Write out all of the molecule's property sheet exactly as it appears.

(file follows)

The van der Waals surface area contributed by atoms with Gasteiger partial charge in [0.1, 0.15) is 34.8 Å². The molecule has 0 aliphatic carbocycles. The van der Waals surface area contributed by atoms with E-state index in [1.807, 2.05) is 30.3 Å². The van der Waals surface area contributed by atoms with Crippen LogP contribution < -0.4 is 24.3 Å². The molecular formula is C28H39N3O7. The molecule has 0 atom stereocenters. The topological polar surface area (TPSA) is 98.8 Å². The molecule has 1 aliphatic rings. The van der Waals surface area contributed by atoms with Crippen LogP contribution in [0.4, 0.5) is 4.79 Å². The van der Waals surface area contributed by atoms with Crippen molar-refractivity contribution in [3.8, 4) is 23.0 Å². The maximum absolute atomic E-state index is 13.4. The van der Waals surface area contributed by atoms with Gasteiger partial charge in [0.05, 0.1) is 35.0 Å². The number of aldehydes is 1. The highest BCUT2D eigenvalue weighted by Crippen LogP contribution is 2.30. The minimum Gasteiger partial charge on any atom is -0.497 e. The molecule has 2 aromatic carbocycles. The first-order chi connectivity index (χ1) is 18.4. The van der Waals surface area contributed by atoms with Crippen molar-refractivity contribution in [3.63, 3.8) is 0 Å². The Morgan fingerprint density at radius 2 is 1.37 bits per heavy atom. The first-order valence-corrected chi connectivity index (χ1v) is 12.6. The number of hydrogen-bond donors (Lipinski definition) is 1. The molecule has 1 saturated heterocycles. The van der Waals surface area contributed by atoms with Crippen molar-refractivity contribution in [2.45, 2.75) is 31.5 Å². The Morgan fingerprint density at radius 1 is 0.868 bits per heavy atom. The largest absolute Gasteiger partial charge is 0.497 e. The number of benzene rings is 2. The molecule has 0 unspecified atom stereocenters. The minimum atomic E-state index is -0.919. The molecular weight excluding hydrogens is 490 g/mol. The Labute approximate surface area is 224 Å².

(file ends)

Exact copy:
The van der Waals surface area contributed by atoms with Gasteiger partial charge in [0.1, 0.15) is 34.8 Å². The molecule has 0 aliphatic carbocycles. The van der Waals surface area contributed by atoms with E-state index in [1.807, 2.05) is 30.3 Å². The van der Waals surface area contributed by atoms with Crippen LogP contribution < -0.4 is 24.3 Å². The molecular formula is C28H39N3O7. The molecule has 0 atom stereocenters. The topological polar surface area (TPSA) is 98.8 Å². The molecule has 1 aliphatic rings. The van der Waals surface area contributed by atoms with Crippen LogP contribution in [0.4, 0.5) is 4.79 Å². The van der Waals surface area contributed by atoms with Crippen molar-refractivity contribution in [3.8, 4) is 23.0 Å². The maximum absolute atomic E-state index is 13.4. The van der Waals surface area contributed by atoms with Gasteiger partial charge in [0.05, 0.1) is 35.0 Å². The number of aldehydes is 1. The highest BCUT2D eigenvalue weighted by Crippen LogP contribution is 2.30. The minimum Gasteiger partial charge on any atom is -0.497 e. The molecule has 2 aromatic carbocycles. The first-order chi connectivity index (χ1) is 18.4. The van der Waals surface area contributed by atoms with Crippen molar-refractivity contribution in [3.63, 3.8) is 0 Å². The Morgan fingerprint density at radius 2 is 1.37 bits per heavy atom. The first-order valence-corrected chi connectivity index (χ1v) is 12.6. The number of hydrogen-bond donors (Lipinski definition) is 1. The molecule has 1 saturated heterocycles. The van der Waals surface area contributed by atoms with Crippen molar-refractivity contribution in [2.45, 2.75) is 31.5 Å². The Morgan fingerprint density at radius 1 is 0.868 bits per heavy atom. The largest absolute Gasteiger partial charge is 0.497 e. The number of benzene rings is 2. The molecule has 0 unspecified atom stereocenters. The minimum atomic E-state index is -0.919. The molecular weight excluding hydrogens is 490 g/mol. The Labute approximate surface area is 224 Å².